- 3. "That it appears, by the statement of the lord chancellor to the secretary of state for the home department, on the 17th March last, that his lordship has adopted some measures, as detailed in that statement, for carrying into effect some of the recommendations contained in the report of the commissioners upon the court of Chancery; and that, in other instances, those recommendations appear to his lordship to require much further consideration, to which consideration (with the advice and assistance of the master of the rolls, and eventually of others of the judges) his lordship now- proposes, at the expiration of five years from the period of its delivery, to submit the whole of, the report.
- 4."That the chief justices of the King's-bench and Common-pleas, in their several statements of the 5th and 6th of March last, acquaint the secretary of state, that their lordships attention had not been in any manner called to the recommendations contained in the reports on their courts, nor had those reports been officially made known to them; which reports had been delivered in by the commissioners, on the 5th Jan. 1818 and the 3rd July 1819, to the office under the control of the secretary of state for the home department.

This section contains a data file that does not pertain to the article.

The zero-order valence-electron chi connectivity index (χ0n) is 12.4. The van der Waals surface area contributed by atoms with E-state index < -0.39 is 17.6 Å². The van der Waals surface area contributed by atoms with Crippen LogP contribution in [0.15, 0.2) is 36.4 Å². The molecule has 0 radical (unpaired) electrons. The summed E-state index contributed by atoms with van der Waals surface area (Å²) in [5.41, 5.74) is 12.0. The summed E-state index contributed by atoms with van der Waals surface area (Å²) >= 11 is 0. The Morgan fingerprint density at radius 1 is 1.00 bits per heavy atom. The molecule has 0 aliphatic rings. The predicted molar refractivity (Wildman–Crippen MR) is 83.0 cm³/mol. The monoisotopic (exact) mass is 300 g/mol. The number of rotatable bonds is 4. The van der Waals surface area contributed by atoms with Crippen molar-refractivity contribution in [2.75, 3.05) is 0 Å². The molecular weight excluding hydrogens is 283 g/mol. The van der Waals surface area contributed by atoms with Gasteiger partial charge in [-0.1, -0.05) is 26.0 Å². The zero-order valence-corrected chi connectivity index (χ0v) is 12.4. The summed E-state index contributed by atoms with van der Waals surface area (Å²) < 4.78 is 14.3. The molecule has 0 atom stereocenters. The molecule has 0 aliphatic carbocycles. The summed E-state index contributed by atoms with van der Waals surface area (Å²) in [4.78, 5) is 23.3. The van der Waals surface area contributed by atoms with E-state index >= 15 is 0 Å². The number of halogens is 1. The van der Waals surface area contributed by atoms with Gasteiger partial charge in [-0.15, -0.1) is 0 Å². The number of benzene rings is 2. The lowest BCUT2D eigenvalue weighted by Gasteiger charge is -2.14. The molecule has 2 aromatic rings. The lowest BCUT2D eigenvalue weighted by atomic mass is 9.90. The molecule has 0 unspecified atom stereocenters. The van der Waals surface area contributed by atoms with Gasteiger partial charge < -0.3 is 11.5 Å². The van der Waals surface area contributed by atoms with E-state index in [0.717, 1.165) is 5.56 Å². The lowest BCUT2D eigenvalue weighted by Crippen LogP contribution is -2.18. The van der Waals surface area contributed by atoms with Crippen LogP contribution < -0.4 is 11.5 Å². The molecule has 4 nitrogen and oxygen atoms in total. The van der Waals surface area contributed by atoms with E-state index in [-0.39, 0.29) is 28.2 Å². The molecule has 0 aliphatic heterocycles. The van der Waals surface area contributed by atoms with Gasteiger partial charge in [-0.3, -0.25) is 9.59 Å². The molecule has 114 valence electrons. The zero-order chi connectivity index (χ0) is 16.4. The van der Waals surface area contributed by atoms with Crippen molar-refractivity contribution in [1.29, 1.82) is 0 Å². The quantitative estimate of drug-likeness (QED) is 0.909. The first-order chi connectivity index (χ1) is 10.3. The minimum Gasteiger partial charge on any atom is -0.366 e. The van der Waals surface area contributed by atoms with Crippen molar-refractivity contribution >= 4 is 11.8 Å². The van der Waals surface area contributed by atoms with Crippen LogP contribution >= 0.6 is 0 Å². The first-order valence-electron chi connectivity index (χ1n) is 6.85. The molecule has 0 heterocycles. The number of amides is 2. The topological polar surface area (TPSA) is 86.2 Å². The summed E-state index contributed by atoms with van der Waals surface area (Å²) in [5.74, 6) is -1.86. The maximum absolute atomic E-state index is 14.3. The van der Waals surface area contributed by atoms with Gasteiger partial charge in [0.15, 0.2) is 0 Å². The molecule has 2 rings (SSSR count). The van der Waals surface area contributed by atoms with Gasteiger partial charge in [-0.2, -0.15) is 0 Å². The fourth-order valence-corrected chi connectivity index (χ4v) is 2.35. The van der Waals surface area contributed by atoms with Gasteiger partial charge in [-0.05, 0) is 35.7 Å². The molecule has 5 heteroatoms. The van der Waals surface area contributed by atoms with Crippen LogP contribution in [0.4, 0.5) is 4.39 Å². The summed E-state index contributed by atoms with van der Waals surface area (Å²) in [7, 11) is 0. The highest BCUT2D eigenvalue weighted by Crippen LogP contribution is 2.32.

- 5. "That this House views with extreme regret the slowness in its progress of a commission instituted for such important objects, and prosecuted at considerable public expense; the obstructions which the commissioners appear to experience in their inquiries, from the reluctance manifested by some of the officers of the court of Exchequer to deliver the returns called for, and to facilitate the execution of the commission, as detailed by the commissioners; the very protracted period of time to which the consideration of some of the measures recommended for regulation of
600 the court of Chancery, and generally of the whole report thereon, has been deferred; and above all, and as highly censurable, the manner in which the two reports on the King's-bench and Common-pleas have been withheld from the notice of the judges of those courts by those public officers, who were officially bound to submit them to their consideration."
§ On the first resolution being put,
The Attorney General